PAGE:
Hyundai Motor confined itself to Asian markets until 1986, when it released its first U.S. model, the Excel subcompact. At first, thanks in part to cheap Korean currency and technology borrowed from the Mitsubishi Motors Corporation, the car sold well; Hyundai still holds the industry record for most U.S. sales (186,000) during its first year of business. The low price of its cars and the company’s marketing savvy overcame local unfamiliarity, as well as the fact that potential U.S. customers struggled to pronounce the company’s name. (The company eventually told customers that Hyundai, which means “modernity” or “technology” in Korean, rhymes with the English word “Sunday,” even though the Korean pronunciation is considerably different.)
But the company’s mentality was still focused on pounding out units and increasing sales volume. Hyundai’s purchase of Kia Motors Corporation in 1997 and the Asian currency crisis in 1998 gave new urgency to the need to shrink expenses, and the company cut back on quality efforts. Sales dropped dramatically, and in May 1998, only 4,200 Hyundai cars were sold in the United States. “Many of us were pretty sure we were about to go out of business,” recalls Ferrara, who was then vice president for parts.
The solution turned out to be a new focus on quality—starting not with manufacturing, but with a marketing initiative. As the company recounts it, in 1998, facing the huge drop in sales, Hyundai’s U.S. executive leaders commissioned a bout of desperate consumer research. They discovered a highly positive reaction to the prospect of a three-part warranty deal—10-year and 100,000-mile powertrain protection, five-year/60,000-mile bumper-to-bumper coverage, and five-year/unlimited mileage roadside assistance. They proposed calling it “America’s Best Warranty.”
The warranty was less of a risk than it probably seemed to outsiders—for example, the powertrain part of it would not transfer to a new owner if the car was sold—but it still represented a massive bet on the company’s ability to improve. If car quality didn’t go up dramatically, the company could be crushed in an avalanche of claims and bad publicity.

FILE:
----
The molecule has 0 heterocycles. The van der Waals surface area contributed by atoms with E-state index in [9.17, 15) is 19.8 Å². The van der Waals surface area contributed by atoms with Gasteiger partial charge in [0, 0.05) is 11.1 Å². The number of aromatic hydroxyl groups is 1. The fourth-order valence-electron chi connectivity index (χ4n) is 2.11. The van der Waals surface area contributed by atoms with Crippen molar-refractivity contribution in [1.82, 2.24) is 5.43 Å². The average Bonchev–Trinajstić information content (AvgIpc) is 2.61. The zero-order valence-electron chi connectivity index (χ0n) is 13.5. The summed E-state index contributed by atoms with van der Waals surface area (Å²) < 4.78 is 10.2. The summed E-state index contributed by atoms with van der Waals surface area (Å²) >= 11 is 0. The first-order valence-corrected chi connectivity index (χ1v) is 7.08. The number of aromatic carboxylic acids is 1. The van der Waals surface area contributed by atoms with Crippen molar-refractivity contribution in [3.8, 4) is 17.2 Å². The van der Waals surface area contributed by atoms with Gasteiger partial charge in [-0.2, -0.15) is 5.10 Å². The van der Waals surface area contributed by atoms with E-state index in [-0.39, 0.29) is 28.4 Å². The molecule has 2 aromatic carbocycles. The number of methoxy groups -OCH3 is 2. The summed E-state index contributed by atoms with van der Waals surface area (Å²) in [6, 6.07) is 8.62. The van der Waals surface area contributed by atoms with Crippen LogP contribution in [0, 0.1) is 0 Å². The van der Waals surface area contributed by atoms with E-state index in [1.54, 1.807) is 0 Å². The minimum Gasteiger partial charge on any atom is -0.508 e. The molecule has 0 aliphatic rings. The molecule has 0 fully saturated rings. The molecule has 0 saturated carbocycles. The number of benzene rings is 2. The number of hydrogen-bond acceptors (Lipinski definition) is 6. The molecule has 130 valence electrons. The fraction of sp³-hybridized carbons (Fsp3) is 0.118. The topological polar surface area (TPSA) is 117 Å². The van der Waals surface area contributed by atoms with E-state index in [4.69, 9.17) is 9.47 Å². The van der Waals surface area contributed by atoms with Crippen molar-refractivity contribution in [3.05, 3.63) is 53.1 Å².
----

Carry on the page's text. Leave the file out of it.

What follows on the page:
Chairman Chung Ju-Yung was dying, and his brother Se-Yung was running the auto company. Se-Yung approved the new warranty strategy on a car ride from the Los Angeles airport to his hotel, basing the decision on his gut instinct. Ferrara, who had recently come to Hyundai from Toyota, remembers this snap decision as clear evidence of the difference in his new company’s culture. “The Koreans are cowboys and very different from the Japanese,” he says. “At Toyota, it would have taken 18 months to get the idea through the consensus process.”
In itself, the decision didn’t guarantee that the company would actually be able to make cars of sufficient quality to avoid a warranty bloodbath. It might not have worked out, except for the arrival of a new chief executive. Chung Mong-Koo, the oldest of Chung Ju-Yung’s eight sons, took over the motor company in 1999, elbowing Se-Yung aside to become chairman and CEO.
“The chairman,” as Chung Mong-Koo is still referred to inside Hyundai, had started his career in the corporation’s industrials division, moved to iron and steelmaking, and then worked for 11 years at Hyundai Motor Service, which focused on repairs and follow-up service. Chung thus had seen the consequences of poor quality firsthand. He decreed that the company would now put product excellence first. To enforce this, he set up a new quality division that could intervene at any stage of design, engineering, or production. Chung, who did not speak English, would visit U.S. plants with an interpreter. He would personally take executives out of their offices and walk them to a hoisted-up car and point out problems, such as a door that didn’t always close properly.